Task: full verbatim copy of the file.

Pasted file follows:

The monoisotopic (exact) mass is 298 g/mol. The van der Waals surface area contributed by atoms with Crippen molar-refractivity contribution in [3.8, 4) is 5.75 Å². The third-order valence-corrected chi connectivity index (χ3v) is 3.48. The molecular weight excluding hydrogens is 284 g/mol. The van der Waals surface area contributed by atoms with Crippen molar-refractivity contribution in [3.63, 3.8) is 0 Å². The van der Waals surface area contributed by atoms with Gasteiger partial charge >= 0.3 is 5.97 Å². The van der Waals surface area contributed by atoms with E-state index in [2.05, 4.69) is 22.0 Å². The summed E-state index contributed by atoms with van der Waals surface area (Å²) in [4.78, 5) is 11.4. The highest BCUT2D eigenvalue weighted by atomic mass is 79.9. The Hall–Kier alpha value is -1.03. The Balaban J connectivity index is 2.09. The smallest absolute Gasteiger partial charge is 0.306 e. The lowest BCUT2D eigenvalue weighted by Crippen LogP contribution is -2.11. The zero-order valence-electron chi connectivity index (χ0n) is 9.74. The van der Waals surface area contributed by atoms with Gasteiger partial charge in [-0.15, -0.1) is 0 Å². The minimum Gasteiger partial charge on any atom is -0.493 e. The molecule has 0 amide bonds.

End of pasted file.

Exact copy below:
The monoisotopic (exact) mass is 298 g/mol. The van der Waals surface area contributed by atoms with Crippen molar-refractivity contribution in [3.8, 4) is 5.75 Å². The third-order valence-corrected chi connectivity index (χ3v) is 3.48. The molecular weight excluding hydrogens is 284 g/mol. The van der Waals surface area contributed by atoms with Crippen molar-refractivity contribution in [3.63, 3.8) is 0 Å². The van der Waals surface area contributed by atoms with Gasteiger partial charge >= 0.3 is 5.97 Å². The van der Waals surface area contributed by atoms with E-state index in [2.05, 4.69) is 22.0 Å². The summed E-state index contributed by atoms with van der Waals surface area (Å²) in [4.78, 5) is 11.4. The highest BCUT2D eigenvalue weighted by atomic mass is 79.9. The Hall–Kier alpha value is -1.03. The Balaban J connectivity index is 2.09. The smallest absolute Gasteiger partial charge is 0.306 e. The lowest BCUT2D eigenvalue weighted by Crippen LogP contribution is -2.11. The zero-order valence-electron chi connectivity index (χ0n) is 9.74. The van der Waals surface area contributed by atoms with Gasteiger partial charge in [-0.15, -0.1) is 0 Å². The minimum Gasteiger partial charge on any atom is -0.493 e. The molecule has 0 amide bonds.